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Focus Pulling for Jimmy Jib shots


Bradley Stearn
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I've got a couple of focus pulling jobs this weekend, both of them new kinds of focus pulling for me. Not that my job will be much different than usual, just want to hear any stories from any similar shoots/experiences you guys may have.

 

This weekends job involves a jimmy jib setup for a music promo. My guess is that there will be a lot of improv, no rehearsals, like majority of music promos I suppose. I'll be pulling wirelessly of course, so can stand by the side of the jib and attempt to judge distance as much as possible. I'll probably request a wireless system for my TV logic, although I do usually prefer going more off marks and measurements. I was wondering if anyone had any tips or tricks in regards to pulling focus with jib movements? I'm aware it's going to be similar to judging distance for steadicam, not drastically different in terms of technique, but anything that might make my life easier would be great. The DOP has told me he usually shoots T5.6 for studio music promo work, so that's a pretty good comfort blanket for me.

 

 

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I usually get some rough marks for the various extremes and common positions of the Jib. Depending on how much the subject will be moving that will at least give you some quick marks to reference while eyeballing the camera. I would certainly see if you can get a little time with some stand ins and the Jib operator to just get a feel for it before you are filming.

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Wouldn't touch a job like that with a bargepole.

 

You'll be working 18 hour days for a tenner and expected to nail everything first time, without rehearsal or even any solid idea of blocking and framing.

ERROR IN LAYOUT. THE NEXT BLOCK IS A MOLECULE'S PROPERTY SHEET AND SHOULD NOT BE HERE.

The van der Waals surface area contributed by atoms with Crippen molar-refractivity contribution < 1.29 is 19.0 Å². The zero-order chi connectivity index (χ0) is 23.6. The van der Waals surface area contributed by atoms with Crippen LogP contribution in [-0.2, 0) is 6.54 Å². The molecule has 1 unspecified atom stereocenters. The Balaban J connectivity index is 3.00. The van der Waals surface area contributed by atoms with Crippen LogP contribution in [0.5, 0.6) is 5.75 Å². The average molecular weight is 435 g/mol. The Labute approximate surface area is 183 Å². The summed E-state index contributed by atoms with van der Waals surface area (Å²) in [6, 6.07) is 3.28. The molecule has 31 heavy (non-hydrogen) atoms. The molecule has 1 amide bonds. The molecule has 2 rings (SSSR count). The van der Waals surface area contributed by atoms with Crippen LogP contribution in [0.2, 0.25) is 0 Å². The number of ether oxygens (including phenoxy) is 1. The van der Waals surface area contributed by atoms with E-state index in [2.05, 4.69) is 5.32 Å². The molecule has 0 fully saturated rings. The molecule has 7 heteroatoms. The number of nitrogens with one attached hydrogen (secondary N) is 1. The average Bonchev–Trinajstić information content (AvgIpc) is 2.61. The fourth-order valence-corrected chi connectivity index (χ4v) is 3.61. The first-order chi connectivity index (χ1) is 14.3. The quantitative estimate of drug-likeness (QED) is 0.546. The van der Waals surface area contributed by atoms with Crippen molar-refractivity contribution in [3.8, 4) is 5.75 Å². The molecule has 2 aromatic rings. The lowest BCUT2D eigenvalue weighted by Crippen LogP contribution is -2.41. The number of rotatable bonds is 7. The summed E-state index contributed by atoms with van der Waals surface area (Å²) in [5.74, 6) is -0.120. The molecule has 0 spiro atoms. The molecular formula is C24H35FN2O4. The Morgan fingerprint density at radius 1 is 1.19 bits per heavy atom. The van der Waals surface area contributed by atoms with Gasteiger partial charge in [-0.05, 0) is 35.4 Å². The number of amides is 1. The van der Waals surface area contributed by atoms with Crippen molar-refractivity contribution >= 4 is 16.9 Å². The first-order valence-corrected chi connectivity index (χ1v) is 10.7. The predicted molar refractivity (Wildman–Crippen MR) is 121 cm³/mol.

Surely you've done music videos before? It's misery personified.

 

And off a jib! Good luck, you'll need it.

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hehe well just find focus on the end frame then off the TV logic.. and the rest is post French new wave expressionistic anti focus, to convey mood and and an organic look.. and if its film it doesn't matter anyway, because its always soft due to the random silver halides .. PTI.. !

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  • 2 weeks later...

For about 2 hours on the first morning the shots where rehearsed, after that it was pretty much improv for two days. 80% on a 18mm lens at T4, getting no closer than 4ft. So wasn't too much of a challenge. Just eyeballed it most of the time. Had some 32mm shots that where slightly more challenging, but all in it went well.

 

Cinetape would have come in handy, I'm definitely going to try and get one for the next job like this.

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Blimey 85mm on a crane.. yikes.. ! .. focus pulling is such an art.. and there is only a few people on set ,who really know how hard some shots can be.. and almost no body actually watching the finished footage.. cant say I ever really enjoyed it.. too nerve wracking .. esp in the days before monitors/cine tape etc.. just those leather cased tapes and Sammy,s white plastic DoF calculator ! all power to you sir..

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As a Jimmy Jib owner and operator, I don't envy the focus pullers. Hard job and nerve wracking when focus is so critical. LOL. Same here, had a DP wanted a 85mm lens, and another DP on another gig who wanted on a 90mm lens... both times.... painful. It certainly helps with a good monitor to pull focus with. Odyssey 7Q was very good to pull focus with. My 17 inch Panasonic is strictly a view finder in comparison.

 

It is getting rare these days that directors just want regular wide and high shots. Now they want you to swing in fast, boom high to low and zoom in super tight and pull focus all at same time with the sun/spotlight in your eyes with hundreds of screaming girls and moms at a dance competition for 17 hours straight with little breaks in between. And they expect you to repeat that for 3 days straight. Gotta make em happy. :)

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